One final feature is that almost all of the black metal musicians, certainly in the genre’s early days, went by pseudonyms.
The band Mayhem alone has had members called: Euronymous, Dead, Hellhammer, Count Grishnackh, Necrobutcher, Maniac, Blasphemer and Ghul.
The early years of Norwegian black metal
Like all musical genres, there are always disputes about the origin. Different bands will claim to be the pioneers and fans will take sides.
Black metal originally grew in the 1980s out of speed, death and thrash Metal. The name was coined as the title of Venom’s 1982 second album. Though that album is not considered Black Metal nowadays, the name is at least traceable to it.
When we talk about ‘True Norwegian Black Metal’ most people refer to the ‘second wave of Black Metal’. This grew out of something called The Black Circle, or the Black Metal Inner Circle, in the early 1990s and heavily involves the bands Mayhem, Emperor and Burzum.
This Black Circle was effectively kicked off by the suicide of Mayhem’s vocalist, Dead (Per Yngve Ohlin). His stage appearances, in which he wore corpse paint, often included butchering of dead animals and self-harm. He slit his wrists before shooting himself in the head.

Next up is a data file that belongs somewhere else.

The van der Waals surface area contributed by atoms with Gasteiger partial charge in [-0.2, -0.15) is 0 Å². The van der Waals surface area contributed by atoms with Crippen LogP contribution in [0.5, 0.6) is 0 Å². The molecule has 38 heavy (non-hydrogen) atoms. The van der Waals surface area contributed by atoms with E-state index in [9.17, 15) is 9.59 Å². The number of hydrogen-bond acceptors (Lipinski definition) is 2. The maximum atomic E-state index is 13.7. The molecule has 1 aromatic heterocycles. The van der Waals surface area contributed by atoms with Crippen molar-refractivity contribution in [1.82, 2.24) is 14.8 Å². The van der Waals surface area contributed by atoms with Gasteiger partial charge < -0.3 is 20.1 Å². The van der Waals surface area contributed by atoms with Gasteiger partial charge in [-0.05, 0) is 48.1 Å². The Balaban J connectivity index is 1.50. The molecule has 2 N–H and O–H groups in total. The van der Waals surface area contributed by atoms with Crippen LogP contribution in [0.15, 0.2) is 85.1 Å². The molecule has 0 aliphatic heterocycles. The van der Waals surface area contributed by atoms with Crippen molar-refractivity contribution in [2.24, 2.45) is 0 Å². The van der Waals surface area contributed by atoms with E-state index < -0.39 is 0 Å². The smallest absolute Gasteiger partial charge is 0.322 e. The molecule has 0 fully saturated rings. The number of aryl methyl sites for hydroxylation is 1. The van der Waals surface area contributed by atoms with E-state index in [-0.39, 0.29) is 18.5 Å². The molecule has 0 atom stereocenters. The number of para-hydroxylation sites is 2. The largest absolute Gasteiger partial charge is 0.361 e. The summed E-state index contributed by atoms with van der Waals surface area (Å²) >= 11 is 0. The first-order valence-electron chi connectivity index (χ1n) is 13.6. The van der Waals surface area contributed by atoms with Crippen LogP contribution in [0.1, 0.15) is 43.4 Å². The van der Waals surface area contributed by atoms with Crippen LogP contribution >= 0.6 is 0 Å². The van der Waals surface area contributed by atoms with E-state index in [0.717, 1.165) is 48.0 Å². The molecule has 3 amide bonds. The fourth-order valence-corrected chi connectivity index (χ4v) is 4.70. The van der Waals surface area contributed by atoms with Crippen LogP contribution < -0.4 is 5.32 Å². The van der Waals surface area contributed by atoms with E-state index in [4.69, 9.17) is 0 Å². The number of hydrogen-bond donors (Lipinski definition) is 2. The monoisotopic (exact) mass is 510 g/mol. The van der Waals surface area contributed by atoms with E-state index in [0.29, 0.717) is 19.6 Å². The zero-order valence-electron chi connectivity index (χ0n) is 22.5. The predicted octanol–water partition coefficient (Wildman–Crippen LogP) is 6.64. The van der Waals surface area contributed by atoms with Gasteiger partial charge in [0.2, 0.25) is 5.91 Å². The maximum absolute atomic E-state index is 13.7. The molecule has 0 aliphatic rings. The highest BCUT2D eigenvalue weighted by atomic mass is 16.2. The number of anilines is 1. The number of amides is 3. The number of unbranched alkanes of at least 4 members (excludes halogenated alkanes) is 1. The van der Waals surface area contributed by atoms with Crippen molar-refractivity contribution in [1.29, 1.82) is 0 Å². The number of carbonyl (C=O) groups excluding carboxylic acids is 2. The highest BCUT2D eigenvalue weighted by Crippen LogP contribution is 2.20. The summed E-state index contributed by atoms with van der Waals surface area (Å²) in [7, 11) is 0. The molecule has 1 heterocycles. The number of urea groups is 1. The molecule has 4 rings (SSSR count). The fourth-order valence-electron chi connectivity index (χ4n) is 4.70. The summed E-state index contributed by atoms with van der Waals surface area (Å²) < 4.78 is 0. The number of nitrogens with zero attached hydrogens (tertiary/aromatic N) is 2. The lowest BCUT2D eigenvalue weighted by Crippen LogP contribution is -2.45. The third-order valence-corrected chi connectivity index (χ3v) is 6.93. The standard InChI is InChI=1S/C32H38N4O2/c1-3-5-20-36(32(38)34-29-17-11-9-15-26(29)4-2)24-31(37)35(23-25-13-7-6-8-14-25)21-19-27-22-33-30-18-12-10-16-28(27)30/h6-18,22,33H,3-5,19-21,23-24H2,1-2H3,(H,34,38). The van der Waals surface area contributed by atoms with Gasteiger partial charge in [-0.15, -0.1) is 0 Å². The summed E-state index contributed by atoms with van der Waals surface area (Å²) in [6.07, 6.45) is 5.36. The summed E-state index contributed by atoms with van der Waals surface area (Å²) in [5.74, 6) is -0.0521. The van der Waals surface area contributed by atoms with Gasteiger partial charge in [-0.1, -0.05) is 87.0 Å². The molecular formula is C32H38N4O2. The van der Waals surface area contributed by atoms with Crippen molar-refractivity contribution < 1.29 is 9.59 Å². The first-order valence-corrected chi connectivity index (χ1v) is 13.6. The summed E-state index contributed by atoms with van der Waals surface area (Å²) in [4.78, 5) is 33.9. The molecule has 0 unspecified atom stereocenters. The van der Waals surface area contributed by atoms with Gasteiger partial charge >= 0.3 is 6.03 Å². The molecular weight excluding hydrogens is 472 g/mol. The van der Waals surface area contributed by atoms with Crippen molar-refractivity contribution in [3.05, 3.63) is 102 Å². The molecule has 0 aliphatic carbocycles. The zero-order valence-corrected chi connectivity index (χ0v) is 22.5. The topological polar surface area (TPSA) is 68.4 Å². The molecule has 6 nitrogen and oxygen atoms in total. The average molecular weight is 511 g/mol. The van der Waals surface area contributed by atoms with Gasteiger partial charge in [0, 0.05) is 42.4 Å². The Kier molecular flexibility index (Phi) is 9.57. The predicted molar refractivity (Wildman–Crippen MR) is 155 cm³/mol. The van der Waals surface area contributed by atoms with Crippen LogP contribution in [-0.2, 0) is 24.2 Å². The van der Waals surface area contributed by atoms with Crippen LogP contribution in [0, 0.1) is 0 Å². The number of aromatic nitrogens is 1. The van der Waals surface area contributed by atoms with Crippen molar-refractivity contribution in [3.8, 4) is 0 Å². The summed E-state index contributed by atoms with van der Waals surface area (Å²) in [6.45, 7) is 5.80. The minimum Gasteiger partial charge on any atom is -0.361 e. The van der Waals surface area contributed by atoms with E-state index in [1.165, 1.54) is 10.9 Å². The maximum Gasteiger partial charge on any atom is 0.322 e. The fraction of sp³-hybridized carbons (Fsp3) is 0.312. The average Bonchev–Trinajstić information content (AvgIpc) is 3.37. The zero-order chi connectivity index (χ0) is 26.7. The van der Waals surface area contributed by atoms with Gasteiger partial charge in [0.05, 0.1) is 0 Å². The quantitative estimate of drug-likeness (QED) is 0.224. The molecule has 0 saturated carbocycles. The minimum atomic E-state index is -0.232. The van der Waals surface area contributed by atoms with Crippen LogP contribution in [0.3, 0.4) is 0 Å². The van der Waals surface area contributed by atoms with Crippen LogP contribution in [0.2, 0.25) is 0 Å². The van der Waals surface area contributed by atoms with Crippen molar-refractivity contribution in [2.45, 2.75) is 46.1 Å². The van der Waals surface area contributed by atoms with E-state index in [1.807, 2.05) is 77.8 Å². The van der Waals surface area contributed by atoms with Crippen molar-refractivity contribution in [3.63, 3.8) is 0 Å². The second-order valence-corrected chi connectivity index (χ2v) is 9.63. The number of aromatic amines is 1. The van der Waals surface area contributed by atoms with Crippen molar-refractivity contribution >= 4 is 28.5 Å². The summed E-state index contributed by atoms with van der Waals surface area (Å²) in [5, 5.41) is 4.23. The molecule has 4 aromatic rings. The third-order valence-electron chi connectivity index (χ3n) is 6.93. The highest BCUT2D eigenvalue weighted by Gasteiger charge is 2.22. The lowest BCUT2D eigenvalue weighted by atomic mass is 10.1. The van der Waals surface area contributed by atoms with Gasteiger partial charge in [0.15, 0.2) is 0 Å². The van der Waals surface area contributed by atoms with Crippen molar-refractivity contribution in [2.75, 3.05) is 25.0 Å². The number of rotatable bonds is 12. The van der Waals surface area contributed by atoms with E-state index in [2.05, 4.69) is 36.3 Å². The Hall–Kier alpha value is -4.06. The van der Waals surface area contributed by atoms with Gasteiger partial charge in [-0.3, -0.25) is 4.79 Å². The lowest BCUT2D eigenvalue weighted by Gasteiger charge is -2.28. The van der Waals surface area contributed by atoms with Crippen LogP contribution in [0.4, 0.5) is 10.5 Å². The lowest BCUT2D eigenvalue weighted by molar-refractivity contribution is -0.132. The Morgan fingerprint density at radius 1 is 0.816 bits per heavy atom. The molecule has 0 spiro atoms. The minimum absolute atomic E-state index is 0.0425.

He was found by Mayhem guitarist Euronymous (Øystein Aarseth) who rearranged the scene to take photos before calling the police. Euronymous also made necklaces out of bits of bone that he claimed were from Dead’s corpse.
The Black Circle
A month or so later, Euronymous opened a record shop called Helvete (Hell) and a record company (Deathlike Silence Productions) in Oslo.
Helvete had black walls bedecked with medieval weapons and band posters. It soon became a focal point for the growing black metal scene and those who gathered in the shop and its basement became the Black Circle.
This was a group of young musicians who hung around the shop who believed in Euronymous’ ideals. They are often presented as being a satanic cult, though many members deny that it was anything real or serious. Rather, they say, it was a name Euronymous made up to convince the outside world that it was a real thing.
Their ideology was anti-society and violently opposed to organised religion, especially Christianity. They believed that Norway should not be a Christian country.